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“Upping the ante”: EU Anti-Dumping Decision could run afoul of Antitrust Rules

3 December 2013

The European Commission (Commission) is 'in the dock' this week as it stands accused of infringing the very EU Competition rules it is responsible for enforcing. It accepted price undertakings from Chinese solar panel component importers under anti-dumping legislation but in seeking to prevent potential damage from 'dumping', the Commission may arguably have strengthened a horizontal price-fixing arrangement.

On 9 November 2013 the European Courts announced they are going to hear an appeal by solar panel components manufacturer SolarWorld e.a. under Article 101(1) of the Treaty on the Functioning of the EU (Article 101(1)) against the Commission's acceptance on 2 August 2013 of a "joint price undertaking" from a group of Chinese exporters and their affiliates. In doing so it brought to an end its investigation into dumping pursuant to Article 8 of the EU Anti-Dumping Regulation 1225/2009 (Regulation).

The Regulation gives the Commission the power to impose countervailing duties on imported goods or services which are being sold below market value. The duties are designed to force up prices of the goods in question and to remove any injury to competition. The Regulation also empowers the Commission to accept undertakings from importers and exporters instead of imposing such duties. These can include undertakings to cease exports or alter prices to a level not damaging to domestic businesses.

Dumping: why is it a big deal?

'Dumping' is the sale of goods at a cheaper price on an export market than the price of the goods on the seller's domestic market. In 1947, signatory countries to the General Agreement on Tariffs and Trade (GATT) agreed to take action against dumping and other import subsidies if they damaged a domestic industry of a member country. In 1968, the European Community (now the European Union) introduced its own Community anti-dumping legislation.

This was followed up in 1996 after the 'Uruguay Round' of talks among GATT signatories, and in 2010 the EU introduced a new anti-dumping Regulation 1225/2009 (as amended in 2012) (ie the Regulation). This gives the Commission the power to impose duties on those found to have participated in dumping, on the basis that it gives non-EU exporters an unfair competitive advantage; it is therefore necessary to raise prices through the imposition of an anti-dumping duty up to a level which restores 'normal' market conditions.

Duties can be imposed by the Commission where:

  • there is a finding of dumping (whereby the export price is lower than the home market price)
  • dumping leads to substantial real or potential damage to the relevant industry (eg by lowering prices and thereby eating into domestic market share and placing pressure on producers' production costs, profit margins and sales targets)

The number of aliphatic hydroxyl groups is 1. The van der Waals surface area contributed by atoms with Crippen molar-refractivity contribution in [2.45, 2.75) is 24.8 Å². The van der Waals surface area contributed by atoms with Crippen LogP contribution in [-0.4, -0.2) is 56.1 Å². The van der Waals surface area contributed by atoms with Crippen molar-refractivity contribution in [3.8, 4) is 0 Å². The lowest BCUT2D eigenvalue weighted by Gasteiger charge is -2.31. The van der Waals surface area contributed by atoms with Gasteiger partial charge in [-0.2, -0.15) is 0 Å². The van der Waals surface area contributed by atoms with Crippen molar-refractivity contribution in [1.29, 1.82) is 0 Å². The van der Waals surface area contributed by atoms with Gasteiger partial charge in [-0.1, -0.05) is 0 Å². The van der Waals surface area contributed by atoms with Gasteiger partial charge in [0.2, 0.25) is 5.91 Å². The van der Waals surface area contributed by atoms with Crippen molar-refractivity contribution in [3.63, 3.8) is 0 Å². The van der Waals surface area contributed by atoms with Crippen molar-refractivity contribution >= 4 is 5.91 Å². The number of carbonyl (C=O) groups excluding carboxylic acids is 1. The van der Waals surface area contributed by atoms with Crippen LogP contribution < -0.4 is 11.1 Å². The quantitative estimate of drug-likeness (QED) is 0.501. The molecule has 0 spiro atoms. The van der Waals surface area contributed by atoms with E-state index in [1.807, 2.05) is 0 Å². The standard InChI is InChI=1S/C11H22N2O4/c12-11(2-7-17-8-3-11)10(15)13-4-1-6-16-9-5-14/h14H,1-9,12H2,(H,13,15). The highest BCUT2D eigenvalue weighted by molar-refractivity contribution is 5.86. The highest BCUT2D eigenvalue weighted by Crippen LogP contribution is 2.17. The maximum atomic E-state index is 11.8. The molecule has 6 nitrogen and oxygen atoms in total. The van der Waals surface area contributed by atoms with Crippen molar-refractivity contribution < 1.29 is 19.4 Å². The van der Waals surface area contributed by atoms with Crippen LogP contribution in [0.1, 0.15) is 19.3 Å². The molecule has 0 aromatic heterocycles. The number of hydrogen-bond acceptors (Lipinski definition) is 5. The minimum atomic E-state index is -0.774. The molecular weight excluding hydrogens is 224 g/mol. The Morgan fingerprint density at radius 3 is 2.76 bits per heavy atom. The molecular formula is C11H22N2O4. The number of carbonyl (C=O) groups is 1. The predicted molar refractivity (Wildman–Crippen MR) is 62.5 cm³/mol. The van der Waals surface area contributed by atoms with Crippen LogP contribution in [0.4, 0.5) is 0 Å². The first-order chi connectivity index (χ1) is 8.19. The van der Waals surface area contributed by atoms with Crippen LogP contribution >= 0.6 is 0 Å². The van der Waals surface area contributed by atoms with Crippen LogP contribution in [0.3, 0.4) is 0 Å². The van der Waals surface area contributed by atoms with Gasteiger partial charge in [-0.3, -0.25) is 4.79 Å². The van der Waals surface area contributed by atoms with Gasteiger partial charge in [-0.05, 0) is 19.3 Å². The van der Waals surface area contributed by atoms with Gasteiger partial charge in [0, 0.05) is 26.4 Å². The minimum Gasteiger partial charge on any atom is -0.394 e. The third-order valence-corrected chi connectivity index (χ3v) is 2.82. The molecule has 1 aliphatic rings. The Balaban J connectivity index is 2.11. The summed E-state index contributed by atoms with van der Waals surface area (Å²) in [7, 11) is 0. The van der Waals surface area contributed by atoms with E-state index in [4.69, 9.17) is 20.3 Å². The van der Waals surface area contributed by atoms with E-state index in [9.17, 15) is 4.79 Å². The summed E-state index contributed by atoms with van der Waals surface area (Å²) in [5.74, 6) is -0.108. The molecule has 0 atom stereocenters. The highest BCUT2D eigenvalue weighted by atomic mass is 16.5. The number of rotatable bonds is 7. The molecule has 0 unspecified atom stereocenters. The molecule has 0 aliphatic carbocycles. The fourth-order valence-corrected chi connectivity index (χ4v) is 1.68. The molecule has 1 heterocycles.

• there is a causal link between the dumping and the loss suffered
  • the cost of investigating the matter and imposing and maintaining the duty or other sanctions is not disproportionate to the benefits of the measure.

How has the Commission got into trouble?

The Commission decided pursuant to Article 8(1) of the Regulation to accept a joint price undertaking offered by a cooperative of photovoltaic (PV) cell component exporters and their affiliates in the EU and China, alongside the China Chamber of Commerce for the Import and Export of Machinery and Electronic Products.  The Commission had been investigating dumping covering the period from 1 July 2011 to 30 June 2012 and relating to a range of solar panel components (solar chargers of less than six cells, thin film (or 'wafer') PV products and crystalline silicon PV products).  Acceptance of the undertakings saw this investigation discontinued.

The Commission's investigation had revealed that the seven groups of companies involved enjoyed tax breaks and grants in China and that their domestic market was therefore subject to "significant distortions". When they then exported their products to the EU, they were sold at dumping margins of on average over 85%, significantly above the applicable de minimis level and having, the Commission concluded, a "substantial" impact on the PV component industry in the EU.

The appellants claim the subsequent decision by the Commission to accept undertakings as to price to address its concerns infringes Article 101(1) because it recognises, accepts and reinforces an arrangement to horizontally fix prices. In addition, it is claimed that the Commission failed either to adequately disclose the key terms of the price undertaking or to give interested parties the opportunity to comment meaningfully on it.

SolarWorld also claim that the Commission's decision to accept the undertakings infringes Article 6(1) and 8(1) of the Regulation because doing so has set minimum prices for imported components at levels insufficient to make good the damage to the EU PV components industry.


The EU's anti-dumping regulations have a significant effect on companies wishing to import goods or services into the single market. If the appellant's antitrust objections are upheld, this will be hugely embarrassing for the Commission as the body with primary responsibility for enforcing EU competition rules. Going forward, it would also blunt the Commission's ability to agree undertakings on prices from large groups of exporters simultaneously. This could mean that the Commission resorts instead to its powers to impose duties on imported goods. Importers and exporters should review their current prices and consider whether they could be at risk from EU anti-dumping duties.

For more information please contact Paul Henty, Partner

T: +44 (0)20 7427 6506